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Management Accounts

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What They Measure

Company accounts fall into two categories: financial and management. While financial accounts are regulated and audited reports of financial transactions and processes, the management accounts are designed to help key business executives understand the overall performance of the business. Most companies produce these reports monthly or quarterly.

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Why They Are Important

Rather than focusing on financial metrics, management accounting focuses on operations and the value chain, as opposed to the historical activities of external financial reporting and auditing. They tend to be forward-looking and focused on identifying new revenue, cash flow, profit forecasts, and growth opportunities. Management accounts help executives carry out planning, control, and administration duties effectively. They mean you can see whether profitable parts of the business are subsidizing less successful activities, you can compare performance with forecasts, can identify trends, and manage resources better.

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How They Work in Practice

At their most basic, management accounts are reports that provide analysis of business performance and strategy broken down into different business activities or products. Each section of the report should provide an overview of cash flow, profit margins, liabilities, and forecasts for key business metrics.

In practice, management accounts are usually more complex than this. Management accountants may follow any of a number of management accounting methodologies, which will dictate what information is collected, and how it might be presented. Popular approaches to management accounting include:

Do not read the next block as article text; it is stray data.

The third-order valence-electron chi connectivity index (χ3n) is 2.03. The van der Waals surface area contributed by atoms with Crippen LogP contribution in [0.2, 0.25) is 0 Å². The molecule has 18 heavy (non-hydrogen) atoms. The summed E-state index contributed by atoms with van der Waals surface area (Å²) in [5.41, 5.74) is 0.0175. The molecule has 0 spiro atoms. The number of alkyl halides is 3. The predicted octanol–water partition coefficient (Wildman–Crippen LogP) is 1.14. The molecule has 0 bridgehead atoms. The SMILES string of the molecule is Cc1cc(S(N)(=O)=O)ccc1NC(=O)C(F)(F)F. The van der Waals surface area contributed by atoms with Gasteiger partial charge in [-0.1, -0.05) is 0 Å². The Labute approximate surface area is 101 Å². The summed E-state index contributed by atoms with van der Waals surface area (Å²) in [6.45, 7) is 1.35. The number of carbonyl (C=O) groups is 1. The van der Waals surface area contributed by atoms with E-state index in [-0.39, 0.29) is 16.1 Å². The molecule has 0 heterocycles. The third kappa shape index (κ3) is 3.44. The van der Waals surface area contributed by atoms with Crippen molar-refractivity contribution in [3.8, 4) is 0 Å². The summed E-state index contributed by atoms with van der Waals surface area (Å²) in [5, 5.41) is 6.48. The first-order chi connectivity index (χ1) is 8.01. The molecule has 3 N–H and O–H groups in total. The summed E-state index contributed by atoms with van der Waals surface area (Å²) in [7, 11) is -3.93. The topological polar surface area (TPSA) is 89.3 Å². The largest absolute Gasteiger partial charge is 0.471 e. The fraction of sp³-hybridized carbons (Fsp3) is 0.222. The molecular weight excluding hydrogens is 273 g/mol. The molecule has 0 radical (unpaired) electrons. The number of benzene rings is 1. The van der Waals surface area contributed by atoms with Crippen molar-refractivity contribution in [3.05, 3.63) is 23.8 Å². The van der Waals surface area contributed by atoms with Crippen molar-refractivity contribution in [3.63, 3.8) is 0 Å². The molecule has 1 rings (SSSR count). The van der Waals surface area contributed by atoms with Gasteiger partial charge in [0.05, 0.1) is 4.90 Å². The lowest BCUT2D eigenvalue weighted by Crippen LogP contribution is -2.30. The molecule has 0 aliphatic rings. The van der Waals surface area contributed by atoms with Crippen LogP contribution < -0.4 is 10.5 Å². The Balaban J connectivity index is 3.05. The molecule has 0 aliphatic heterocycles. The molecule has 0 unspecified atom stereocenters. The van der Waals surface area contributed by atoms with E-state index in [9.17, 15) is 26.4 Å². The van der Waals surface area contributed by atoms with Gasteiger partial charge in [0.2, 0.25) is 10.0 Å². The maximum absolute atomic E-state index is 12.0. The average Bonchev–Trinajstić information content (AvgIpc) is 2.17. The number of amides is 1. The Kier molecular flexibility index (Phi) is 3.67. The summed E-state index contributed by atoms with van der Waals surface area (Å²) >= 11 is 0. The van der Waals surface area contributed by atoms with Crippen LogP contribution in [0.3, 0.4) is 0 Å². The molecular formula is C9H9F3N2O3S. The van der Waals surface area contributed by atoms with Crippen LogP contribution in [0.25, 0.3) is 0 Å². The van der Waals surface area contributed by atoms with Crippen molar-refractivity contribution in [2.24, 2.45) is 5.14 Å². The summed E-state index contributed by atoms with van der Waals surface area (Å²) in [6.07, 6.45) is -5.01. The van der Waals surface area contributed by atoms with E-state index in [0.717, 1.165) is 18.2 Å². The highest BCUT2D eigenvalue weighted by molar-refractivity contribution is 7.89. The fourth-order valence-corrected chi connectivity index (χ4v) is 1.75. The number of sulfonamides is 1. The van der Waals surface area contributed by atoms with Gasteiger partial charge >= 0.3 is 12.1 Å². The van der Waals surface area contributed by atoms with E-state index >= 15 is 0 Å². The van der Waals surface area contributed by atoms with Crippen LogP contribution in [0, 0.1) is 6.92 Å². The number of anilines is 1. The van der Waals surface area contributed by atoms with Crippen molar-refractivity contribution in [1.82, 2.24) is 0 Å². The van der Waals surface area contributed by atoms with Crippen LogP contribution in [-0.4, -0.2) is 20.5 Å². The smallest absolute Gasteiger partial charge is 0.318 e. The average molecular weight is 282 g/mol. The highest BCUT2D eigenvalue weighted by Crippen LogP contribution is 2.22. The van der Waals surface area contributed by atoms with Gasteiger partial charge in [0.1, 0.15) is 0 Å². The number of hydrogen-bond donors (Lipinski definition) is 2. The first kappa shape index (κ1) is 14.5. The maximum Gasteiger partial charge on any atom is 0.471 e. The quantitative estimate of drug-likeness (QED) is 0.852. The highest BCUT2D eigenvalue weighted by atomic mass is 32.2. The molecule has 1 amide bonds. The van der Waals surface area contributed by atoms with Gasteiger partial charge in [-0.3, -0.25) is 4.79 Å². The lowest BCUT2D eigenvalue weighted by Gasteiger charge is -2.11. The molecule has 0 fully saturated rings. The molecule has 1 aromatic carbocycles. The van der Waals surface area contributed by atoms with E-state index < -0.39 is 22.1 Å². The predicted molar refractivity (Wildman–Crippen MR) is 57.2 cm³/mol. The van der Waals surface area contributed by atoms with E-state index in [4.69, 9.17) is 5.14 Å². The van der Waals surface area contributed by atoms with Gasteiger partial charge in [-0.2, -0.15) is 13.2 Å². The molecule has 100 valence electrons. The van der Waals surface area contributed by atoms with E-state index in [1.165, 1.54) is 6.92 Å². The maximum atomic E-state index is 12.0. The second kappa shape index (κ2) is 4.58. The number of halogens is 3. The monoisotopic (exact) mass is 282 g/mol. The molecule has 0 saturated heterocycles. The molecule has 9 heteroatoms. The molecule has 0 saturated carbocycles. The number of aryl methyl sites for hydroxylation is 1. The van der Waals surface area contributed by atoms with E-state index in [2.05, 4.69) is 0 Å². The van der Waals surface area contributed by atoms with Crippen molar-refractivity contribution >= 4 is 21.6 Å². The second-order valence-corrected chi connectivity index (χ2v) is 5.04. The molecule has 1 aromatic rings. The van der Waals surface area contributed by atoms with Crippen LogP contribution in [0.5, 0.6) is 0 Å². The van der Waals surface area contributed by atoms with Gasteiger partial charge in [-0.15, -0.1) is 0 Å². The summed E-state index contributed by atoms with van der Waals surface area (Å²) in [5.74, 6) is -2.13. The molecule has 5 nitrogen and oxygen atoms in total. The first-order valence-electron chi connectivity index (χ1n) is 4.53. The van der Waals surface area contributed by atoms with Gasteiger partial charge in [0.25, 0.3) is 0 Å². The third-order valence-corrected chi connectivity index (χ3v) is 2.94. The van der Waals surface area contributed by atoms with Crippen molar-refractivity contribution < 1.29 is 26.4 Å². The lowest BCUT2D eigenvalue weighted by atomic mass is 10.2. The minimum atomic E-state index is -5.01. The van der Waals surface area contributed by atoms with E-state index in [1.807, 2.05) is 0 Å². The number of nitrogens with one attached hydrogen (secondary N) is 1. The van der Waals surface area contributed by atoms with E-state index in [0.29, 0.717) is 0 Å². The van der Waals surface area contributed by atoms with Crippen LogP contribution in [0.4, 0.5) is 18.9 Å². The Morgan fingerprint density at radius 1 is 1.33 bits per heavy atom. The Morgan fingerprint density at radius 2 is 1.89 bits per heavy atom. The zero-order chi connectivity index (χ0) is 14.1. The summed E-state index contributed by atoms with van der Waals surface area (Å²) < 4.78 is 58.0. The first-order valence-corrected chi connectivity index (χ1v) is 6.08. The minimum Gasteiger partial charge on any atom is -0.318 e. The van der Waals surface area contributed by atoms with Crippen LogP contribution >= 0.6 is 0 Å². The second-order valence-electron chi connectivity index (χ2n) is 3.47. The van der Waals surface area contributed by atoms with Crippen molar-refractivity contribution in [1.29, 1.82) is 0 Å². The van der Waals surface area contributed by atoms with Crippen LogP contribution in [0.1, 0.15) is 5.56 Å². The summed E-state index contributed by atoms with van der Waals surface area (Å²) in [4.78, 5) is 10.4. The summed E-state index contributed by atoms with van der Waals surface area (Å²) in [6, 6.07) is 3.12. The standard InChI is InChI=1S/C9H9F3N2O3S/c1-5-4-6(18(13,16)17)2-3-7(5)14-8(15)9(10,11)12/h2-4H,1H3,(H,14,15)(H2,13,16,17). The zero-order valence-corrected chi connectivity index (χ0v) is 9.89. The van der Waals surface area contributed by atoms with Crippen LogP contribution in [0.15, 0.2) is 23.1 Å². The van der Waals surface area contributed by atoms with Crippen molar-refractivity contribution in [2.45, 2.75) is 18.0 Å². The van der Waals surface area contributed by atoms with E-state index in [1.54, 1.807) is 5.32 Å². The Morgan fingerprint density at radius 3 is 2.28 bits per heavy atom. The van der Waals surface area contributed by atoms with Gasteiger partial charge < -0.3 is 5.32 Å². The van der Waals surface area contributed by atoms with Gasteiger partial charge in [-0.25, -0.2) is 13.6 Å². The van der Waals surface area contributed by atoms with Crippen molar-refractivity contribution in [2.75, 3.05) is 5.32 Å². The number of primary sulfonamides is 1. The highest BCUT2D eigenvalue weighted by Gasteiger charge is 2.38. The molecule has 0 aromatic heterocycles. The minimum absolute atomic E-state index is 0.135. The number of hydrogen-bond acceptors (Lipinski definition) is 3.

Lifecycle costing: A form of management accounting that analyses the cost of manufacturing an individual product or service, and looks for how this might be improved.

Activity-based costing: Considers the costs involved in key manufacturing and business processes, such as running a single payroll, or a single product manufacturing cycle.

GPK: A German methodology for management accounting, sometimes known as marginal planned cost accounting. This system was created to provide a consistent, accurate view of how managerial costs are calculated and assigned to a company’s products and services.

Lean accounting: A management accounting methodology that was designed in the 1990s for use in just-in-time manufacturing environments and service businesses.

Resource consumption accounting: Focuses on identifying areas with potential for business optimization. Governed by the RCA Institute, this approach to accounting promotes consistency and professionalism in management accounts.

Throughput accounting: Recognizes the relationships between the various elements of the modern manufacturing process, and uses calculations to measure the contribution each part makes per unit of resource.

Management accounting can be applied to virtually any business, and each methodology can be tailored to meet the needs of different industries and sizes of company. However, any management accounting program should incorporate most of the following elements:

  • variance analysis;

  • rate and volume analysis;

  • price modeling and profit margin analysis;

  • cost analysis;

  • cost/benefit analysis;

  • lifecycle cost analysis;

  • capital budgeting;

  • strategic analysis;

  • annual budgeting;

  • sales and financial forecasting;

  • cost allocation.

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Tricks of the Trade

  • Management accounting is easier if you build in regular systems to capture key information on a daily or weekly basis. Day to day, business managers should record information into a management accounts spreadsheet or application, including details of transactions made, results of financial changes, and projections of future trade.

  • There are many off-the-shelf software packages that can be used for this purpose. The key is to select something easy to use—it’s not an effective use of resources to spend weeks learning the intricacies of a financial reporting tool if your job is not financial.

  • There is no pre-determined format for management accounts, nor any legal requirement to prepare them—but few businesses can survive without them.

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Further reading on Management Accounts


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